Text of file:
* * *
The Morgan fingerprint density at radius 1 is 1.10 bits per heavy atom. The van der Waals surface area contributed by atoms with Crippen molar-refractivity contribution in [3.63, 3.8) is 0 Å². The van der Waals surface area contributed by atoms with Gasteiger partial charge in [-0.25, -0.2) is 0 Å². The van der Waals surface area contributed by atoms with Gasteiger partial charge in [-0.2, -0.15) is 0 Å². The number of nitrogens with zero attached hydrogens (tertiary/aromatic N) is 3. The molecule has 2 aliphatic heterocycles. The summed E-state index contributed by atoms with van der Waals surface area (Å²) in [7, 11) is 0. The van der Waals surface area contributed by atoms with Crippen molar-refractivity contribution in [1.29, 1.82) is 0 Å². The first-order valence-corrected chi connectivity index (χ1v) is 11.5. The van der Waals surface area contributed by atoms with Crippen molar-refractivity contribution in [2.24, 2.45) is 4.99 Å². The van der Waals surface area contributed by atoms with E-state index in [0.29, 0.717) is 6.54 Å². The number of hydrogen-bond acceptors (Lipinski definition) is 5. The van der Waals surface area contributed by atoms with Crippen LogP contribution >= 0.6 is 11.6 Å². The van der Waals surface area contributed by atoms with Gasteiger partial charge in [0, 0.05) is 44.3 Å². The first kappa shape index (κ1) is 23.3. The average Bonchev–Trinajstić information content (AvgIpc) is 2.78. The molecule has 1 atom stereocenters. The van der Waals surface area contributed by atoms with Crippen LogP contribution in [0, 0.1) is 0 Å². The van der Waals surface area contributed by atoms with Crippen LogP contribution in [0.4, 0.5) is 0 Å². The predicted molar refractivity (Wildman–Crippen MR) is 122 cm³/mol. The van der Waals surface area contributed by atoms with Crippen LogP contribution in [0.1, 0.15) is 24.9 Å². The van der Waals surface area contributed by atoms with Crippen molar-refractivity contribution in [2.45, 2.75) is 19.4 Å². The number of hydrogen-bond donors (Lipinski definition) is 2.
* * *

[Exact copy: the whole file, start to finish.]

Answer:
The Morgan fingerprint density at radius 1 is 1.10 bits per heavy atom. The van der Waals surface area contributed by atoms with Crippen molar-refractivity contribution in [3.63, 3.8) is 0 Å². The van der Waals surface area contributed by atoms with Gasteiger partial charge in [-0.25, -0.2) is 0 Å². The van der Waals surface area contributed by atoms with Gasteiger partial charge in [-0.2, -0.15) is 0 Å². The number of nitrogens with zero attached hydrogens (tertiary/aromatic N) is 3. The molecule has 2 aliphatic heterocycles. The summed E-state index contributed by atoms with van der Waals surface area (Å²) in [7, 11) is 0. The van der Waals surface area contributed by atoms with Crippen molar-refractivity contribution in [1.29, 1.82) is 0 Å². The first-order valence-corrected chi connectivity index (χ1v) is 11.5. The van der Waals surface area contributed by atoms with Crippen molar-refractivity contribution in [2.24, 2.45) is 4.99 Å². The van der Waals surface area contributed by atoms with E-state index in [0.29, 0.717) is 6.54 Å². The number of hydrogen-bond acceptors (Lipinski definition) is 5. The van der Waals surface area contributed by atoms with Crippen LogP contribution >= 0.6 is 11.6 Å². The van der Waals surface area contributed by atoms with Gasteiger partial charge in [0, 0.05) is 44.3 Å². The first kappa shape index (κ1) is 23.3. The average Bonchev–Trinajstić information content (AvgIpc) is 2.78. The molecule has 1 atom stereocenters. The van der Waals surface area contributed by atoms with Crippen LogP contribution in [0, 0.1) is 0 Å². The van der Waals surface area contributed by atoms with Crippen LogP contribution in [0.4, 0.5) is 0 Å². The predicted molar refractivity (Wildman–Crippen MR) is 122 cm³/mol. The van der Waals surface area contributed by atoms with Crippen LogP contribution in [0.1, 0.15) is 24.9 Å². The van der Waals surface area contributed by atoms with Crippen molar-refractivity contribution in [2.45, 2.75) is 19.4 Å². The number of hydrogen-bond donors (Lipinski definition) is 2.